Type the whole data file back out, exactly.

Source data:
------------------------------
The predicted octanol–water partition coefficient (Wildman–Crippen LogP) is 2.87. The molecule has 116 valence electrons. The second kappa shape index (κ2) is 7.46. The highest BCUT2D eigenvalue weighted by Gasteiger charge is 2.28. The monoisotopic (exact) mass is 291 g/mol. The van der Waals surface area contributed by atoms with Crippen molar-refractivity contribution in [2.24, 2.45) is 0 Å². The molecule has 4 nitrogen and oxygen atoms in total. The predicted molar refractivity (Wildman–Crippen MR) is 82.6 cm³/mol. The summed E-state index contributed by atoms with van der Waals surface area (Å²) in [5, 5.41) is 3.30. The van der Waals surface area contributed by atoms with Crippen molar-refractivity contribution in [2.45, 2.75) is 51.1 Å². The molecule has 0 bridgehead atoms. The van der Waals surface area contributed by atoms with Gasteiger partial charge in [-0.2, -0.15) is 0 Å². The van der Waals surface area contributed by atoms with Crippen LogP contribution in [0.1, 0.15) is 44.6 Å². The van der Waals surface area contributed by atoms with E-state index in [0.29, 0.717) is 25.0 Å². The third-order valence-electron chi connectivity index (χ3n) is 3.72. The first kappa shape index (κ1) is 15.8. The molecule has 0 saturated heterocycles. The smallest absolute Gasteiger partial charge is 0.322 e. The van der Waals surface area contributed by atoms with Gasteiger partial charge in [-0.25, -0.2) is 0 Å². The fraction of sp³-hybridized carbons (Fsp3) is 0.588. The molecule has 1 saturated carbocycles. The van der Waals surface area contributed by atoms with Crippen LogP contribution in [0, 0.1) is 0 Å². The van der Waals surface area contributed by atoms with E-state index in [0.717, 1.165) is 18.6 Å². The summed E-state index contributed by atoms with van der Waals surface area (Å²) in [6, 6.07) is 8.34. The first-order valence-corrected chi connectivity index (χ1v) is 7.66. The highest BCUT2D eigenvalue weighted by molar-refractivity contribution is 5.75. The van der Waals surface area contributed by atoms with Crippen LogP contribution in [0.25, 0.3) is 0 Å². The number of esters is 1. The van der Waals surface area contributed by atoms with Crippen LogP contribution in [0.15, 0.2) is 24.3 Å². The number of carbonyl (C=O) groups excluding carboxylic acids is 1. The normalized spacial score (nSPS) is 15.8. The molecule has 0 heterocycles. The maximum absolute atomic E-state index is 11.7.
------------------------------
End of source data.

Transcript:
The predicted octanol–water partition coefficient (Wildman–Crippen LogP) is 2.87. The molecule has 116 valence electrons. The second kappa shape index (κ2) is 7.46. The highest BCUT2D eigenvalue weighted by Gasteiger charge is 2.28. The monoisotopic (exact) mass is 291 g/mol. The van der Waals surface area contributed by atoms with Crippen molar-refractivity contribution in [2.24, 2.45) is 0 Å². The molecule has 4 nitrogen and oxygen atoms in total. The predicted molar refractivity (Wildman–Crippen MR) is 82.6 cm³/mol. The summed E-state index contributed by atoms with van der Waals surface area (Å²) in [5, 5.41) is 3.30. The van der Waals surface area contributed by atoms with Crippen molar-refractivity contribution in [2.45, 2.75) is 51.1 Å². The molecule has 0 bridgehead atoms. The van der Waals surface area contributed by atoms with Gasteiger partial charge in [-0.2, -0.15) is 0 Å². The van der Waals surface area contributed by atoms with Crippen LogP contribution in [0.1, 0.15) is 44.6 Å². The van der Waals surface area contributed by atoms with E-state index in [0.29, 0.717) is 25.0 Å². The third-order valence-electron chi connectivity index (χ3n) is 3.72. The first kappa shape index (κ1) is 15.8. The molecule has 0 saturated heterocycles. The smallest absolute Gasteiger partial charge is 0.322 e. The van der Waals surface area contributed by atoms with Gasteiger partial charge in [-0.25, -0.2) is 0 Å². The fraction of sp³-hybridized carbons (Fsp3) is 0.588. The molecule has 1 saturated carbocycles. The van der Waals surface area contributed by atoms with Crippen LogP contribution in [0, 0.1) is 0 Å². The van der Waals surface area contributed by atoms with E-state index in [0.717, 1.165) is 18.6 Å². The summed E-state index contributed by atoms with van der Waals surface area (Å²) in [6, 6.07) is 8.34. The first-order valence-corrected chi connectivity index (χ1v) is 7.66. The highest BCUT2D eigenvalue weighted by molar-refractivity contribution is 5.75. The van der Waals surface area contributed by atoms with Crippen LogP contribution in [0.25, 0.3) is 0 Å². The number of esters is 1. The van der Waals surface area contributed by atoms with Crippen LogP contribution in [0.15, 0.2) is 24.3 Å². The number of carbonyl (C=O) groups excluding carboxylic acids is 1. The normalized spacial score (nSPS) is 15.8. The molecule has 0 heterocycles. The maximum absolute atomic E-state index is 11.7.